AUNTIE BETTY AUNTIE RUBY breast cancer breast cancer survivor

Reducing the Risk of Breast Cancer

Hey Y’all:

While watching the Jets game last week I was reminded by all the big brawly football players in hot pink sneakers, gloves and socks that October is National Breast Cancer Awareness Month.

I lost two of my aunts due to the disease and pray for anyone who has also been touched by breast cancer. Both my Aunt Ruby and Aunt Betty were taken from us much to soon due to the ravages the disease had on their bodies. They were both beautiful, vivacious women who contributed positively to the Bennett family. Everyday that I look in the mirror I see their smiles in mine. I miss them more and more each day and honor their lives by making sure I keep mine.

It is important that we educate ourselves about Breast Cancer and the risk factors involved. My friends over at HelloBeautiful have posted a great list of tips that I’m going to borrow and share with you.

Risk Factors:
Family history
Early puberty (before 12 years old) or Late menopause (after 55 years old)
Not having children or Having children after 30 years old
Obesity and high-fat diets
2 to 5 alcoholic drinks daily

Reduce the Risk:
Exercise or being physically active
Eat Soy, Broccoli, Red Apples, Red Cabbage or Red Grapes
Drink green tea
Regular screening tests
Avoid hormone replacement therapy if possible

Self Examination (from the National Breast Cancer Foundation, Inc):
Breast cancer self-examinations should be done monthly at the same time of the month, and right after your period ends.

In the Shower
Fingers flat, move gently over every part of each breast. Use your right hand to examine the left breast, left hand for the right breast. Check for any lump, hard knot, or thickening. Carefully observe any changes in your breasts.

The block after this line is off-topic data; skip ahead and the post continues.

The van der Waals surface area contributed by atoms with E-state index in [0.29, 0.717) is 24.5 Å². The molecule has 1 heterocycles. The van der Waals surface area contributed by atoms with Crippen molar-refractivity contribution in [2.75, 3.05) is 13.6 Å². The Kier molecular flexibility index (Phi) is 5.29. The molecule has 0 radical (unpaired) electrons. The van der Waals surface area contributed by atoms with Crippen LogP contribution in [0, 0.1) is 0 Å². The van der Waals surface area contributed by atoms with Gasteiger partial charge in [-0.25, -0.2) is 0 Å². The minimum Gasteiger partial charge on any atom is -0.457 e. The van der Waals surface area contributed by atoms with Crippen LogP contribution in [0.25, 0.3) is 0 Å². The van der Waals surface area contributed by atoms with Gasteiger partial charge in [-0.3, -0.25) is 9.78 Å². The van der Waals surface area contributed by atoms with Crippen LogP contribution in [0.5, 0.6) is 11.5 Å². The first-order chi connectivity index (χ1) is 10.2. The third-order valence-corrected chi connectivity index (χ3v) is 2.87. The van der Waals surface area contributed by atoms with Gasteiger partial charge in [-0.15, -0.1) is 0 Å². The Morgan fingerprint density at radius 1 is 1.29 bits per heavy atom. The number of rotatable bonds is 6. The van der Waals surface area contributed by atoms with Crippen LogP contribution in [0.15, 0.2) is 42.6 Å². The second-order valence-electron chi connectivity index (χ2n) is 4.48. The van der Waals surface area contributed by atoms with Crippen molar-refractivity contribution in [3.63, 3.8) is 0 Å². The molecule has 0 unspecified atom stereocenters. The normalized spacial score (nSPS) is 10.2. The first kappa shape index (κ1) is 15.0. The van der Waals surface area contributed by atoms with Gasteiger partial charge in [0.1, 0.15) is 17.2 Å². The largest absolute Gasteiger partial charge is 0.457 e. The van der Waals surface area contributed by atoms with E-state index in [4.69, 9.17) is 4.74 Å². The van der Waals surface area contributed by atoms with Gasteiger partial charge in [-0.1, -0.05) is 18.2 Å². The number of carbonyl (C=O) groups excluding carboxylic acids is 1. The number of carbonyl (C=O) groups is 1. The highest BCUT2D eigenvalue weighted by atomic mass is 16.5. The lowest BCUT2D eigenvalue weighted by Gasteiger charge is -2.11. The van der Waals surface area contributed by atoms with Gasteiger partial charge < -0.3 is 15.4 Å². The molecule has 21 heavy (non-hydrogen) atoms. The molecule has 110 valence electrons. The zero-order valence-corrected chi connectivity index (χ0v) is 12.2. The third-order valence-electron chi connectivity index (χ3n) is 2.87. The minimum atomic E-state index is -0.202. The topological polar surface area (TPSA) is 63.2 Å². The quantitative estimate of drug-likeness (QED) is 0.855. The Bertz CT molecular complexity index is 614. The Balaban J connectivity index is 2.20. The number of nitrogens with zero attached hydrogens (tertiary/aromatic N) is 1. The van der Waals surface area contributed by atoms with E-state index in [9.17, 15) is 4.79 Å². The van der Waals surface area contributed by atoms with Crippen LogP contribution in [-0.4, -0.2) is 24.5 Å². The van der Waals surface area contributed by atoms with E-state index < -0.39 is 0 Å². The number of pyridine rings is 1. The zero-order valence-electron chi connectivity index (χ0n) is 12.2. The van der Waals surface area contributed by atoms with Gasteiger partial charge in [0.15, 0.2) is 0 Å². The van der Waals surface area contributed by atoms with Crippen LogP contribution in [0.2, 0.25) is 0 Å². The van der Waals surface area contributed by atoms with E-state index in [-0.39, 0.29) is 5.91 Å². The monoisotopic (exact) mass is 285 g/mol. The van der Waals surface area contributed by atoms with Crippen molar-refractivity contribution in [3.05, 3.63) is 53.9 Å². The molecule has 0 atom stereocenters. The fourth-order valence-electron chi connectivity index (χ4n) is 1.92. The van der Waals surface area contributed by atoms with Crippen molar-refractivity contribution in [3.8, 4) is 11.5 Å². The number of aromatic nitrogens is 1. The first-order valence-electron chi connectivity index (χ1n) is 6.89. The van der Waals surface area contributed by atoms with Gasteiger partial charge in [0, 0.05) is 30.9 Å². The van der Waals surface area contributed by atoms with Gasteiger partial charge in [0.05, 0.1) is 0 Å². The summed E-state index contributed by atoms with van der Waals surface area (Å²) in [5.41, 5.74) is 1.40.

Before a Mirror
Inspect your breasts with your arms at your sides. Next, raise your arms high overhead. Look for any changes in the contour of each breast, a swelling, a dimpling of the skin, or changes in the nipples. Then rest your palms on your hips and press firmly to flex your chest muscles. Left and right breasts will not exactly match—few women’s breasts do.

Lying Down
Place a pillow under your right shoulder and put your right arm behind your head. With the fingers of your left hand flat, press your right breast gently in small circular motions, moving vertically or in a circular pattern covering the entire breast. Use light, medium, and firm pressure. Squeeze the nipple; check for discharge and lumps. Repeat these steps for your left breast.

Fight Breast Cancer:
Donate, fund raise and/or volunteer. You can also shop at selected stores where the proceeds are donated to the fight. Check out these sites for various ways on how you can help fight breast cancer.

* National Breast Cancer Foundation, Inc.
* Susan G. Komen for the Cure
* AVON Walk for Breast Cancer

Are you or a loved one a survivor of Breast Cancer? If so please share your story in the comments section.

Until next time…

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